There are more than 2,400 apps in the Slack app directory, and many more from other, non-verified marketplaces that can be integrated via OAuth tokens and Webhooks. In fact, only about 10% of connections to Slack come from the official app directory, meaning that many organizations are using numerous third-party app connections with zero vetting, on a daily basis.
Slack often serves as an organization’s main communications channel. One of its greatest features to help increase productivity and streamline processes is the ability to build and integrate internal and external applications on top of it.
The risks of unmonitored app-to-app connections and non-human access to Slack environments
Each connection grants powerful access keys to a third-party app vendor that may not be trustworthy. Once those keys fall into the wrong hands, private conversations could be exposed and passwords or tokens shared within private channels may be accessed.
A recent attack against Slack demonstrates these risks; In January 2023, Slack announced that over the new year holidays weekend, its GitHub code repositories had been breached, and a limited number of employee tokens were stolen.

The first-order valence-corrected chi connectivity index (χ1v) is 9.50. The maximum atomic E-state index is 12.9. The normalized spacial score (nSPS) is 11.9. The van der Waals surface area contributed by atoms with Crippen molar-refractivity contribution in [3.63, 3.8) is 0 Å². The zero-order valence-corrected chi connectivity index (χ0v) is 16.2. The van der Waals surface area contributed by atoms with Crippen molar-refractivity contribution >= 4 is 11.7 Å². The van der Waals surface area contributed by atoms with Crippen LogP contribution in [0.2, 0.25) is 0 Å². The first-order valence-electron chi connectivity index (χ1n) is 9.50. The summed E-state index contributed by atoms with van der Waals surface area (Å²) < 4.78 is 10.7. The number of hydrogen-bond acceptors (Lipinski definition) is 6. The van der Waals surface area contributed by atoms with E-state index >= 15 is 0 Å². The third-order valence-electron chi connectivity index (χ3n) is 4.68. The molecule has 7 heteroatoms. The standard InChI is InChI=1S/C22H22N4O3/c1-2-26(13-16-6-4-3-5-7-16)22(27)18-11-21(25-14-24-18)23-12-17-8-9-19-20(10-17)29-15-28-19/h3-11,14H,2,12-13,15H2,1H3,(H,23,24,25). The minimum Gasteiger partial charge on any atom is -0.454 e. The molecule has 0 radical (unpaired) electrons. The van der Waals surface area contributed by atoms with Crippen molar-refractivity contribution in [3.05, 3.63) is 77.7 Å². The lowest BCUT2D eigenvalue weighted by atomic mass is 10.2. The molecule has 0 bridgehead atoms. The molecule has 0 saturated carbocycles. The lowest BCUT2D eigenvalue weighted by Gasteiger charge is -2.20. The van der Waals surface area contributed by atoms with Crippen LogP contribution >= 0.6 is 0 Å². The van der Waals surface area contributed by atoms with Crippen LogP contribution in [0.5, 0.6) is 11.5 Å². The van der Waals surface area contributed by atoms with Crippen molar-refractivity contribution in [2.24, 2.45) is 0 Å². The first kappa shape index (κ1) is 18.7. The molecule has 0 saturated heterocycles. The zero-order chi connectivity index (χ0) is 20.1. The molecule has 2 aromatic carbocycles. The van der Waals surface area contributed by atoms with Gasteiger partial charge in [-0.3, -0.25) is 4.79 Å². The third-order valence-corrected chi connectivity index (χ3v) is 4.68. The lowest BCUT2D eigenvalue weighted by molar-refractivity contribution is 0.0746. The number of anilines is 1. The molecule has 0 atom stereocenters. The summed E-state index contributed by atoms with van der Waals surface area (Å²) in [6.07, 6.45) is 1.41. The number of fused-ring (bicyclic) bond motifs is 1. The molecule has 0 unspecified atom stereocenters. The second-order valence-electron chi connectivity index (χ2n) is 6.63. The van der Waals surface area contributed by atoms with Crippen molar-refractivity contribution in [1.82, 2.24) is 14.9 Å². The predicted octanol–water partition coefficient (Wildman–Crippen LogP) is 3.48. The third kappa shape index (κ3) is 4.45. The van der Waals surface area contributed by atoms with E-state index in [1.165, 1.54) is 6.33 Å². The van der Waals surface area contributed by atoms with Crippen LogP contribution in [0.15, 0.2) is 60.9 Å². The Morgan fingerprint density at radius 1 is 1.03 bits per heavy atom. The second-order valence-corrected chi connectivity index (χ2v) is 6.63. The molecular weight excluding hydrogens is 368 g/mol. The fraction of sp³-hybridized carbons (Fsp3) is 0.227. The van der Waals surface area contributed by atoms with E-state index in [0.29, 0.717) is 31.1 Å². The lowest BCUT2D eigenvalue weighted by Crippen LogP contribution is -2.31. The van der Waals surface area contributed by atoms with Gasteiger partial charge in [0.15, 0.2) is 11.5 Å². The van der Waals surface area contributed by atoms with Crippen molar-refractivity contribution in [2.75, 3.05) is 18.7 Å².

Your Slack environment could be more exposed than you think
Using the Astrix Security platform, we discovered that Slack environments typically have hundreds of connections to third-party applications and cloud services. From our research we discovered:
- On average, for every 5000 employees, we saw 40 new OAuth tokens for Slack apps added every week
- The majority of installed Slack integrations – 60% – were not installed from the official app directory
- Out of 4,385 apps integrated within Slack, about 2% had access to the entirety of private channels and the DMs (Direct Messages) of the user who installed them
- 5% of the installed apps were able to impersonate the user which installed them, and send messages on their behalf.
How Astrix helps secure your Slack environment
- Get a full inventory of all non-human access to your Slack environment, and understand the risks associated with them.
- Get visibility to webhooks created in the installation process of internal and external apps – see the risk they pose, the vendor behind each app and additional risk factors.
- Detect anomalous activity and remediate risks – Astrix’s behavioral analysis looks into the app’s access parameters such as geolocation, IP and user agent as well as advanced behavioral parameters such unusual usage, to detect misbehaving services and apps.
- Make faster business and security decisions by understanding the business value of each non-human connection including the usage level (frequency, last maintenance, usage volume), the connection owner, who in the company uses it and the marketplace info.
- Get alerts only on risks that expose you to supply chain attacks, data breaches, and compliance violations, and easily remediate them through automated workflows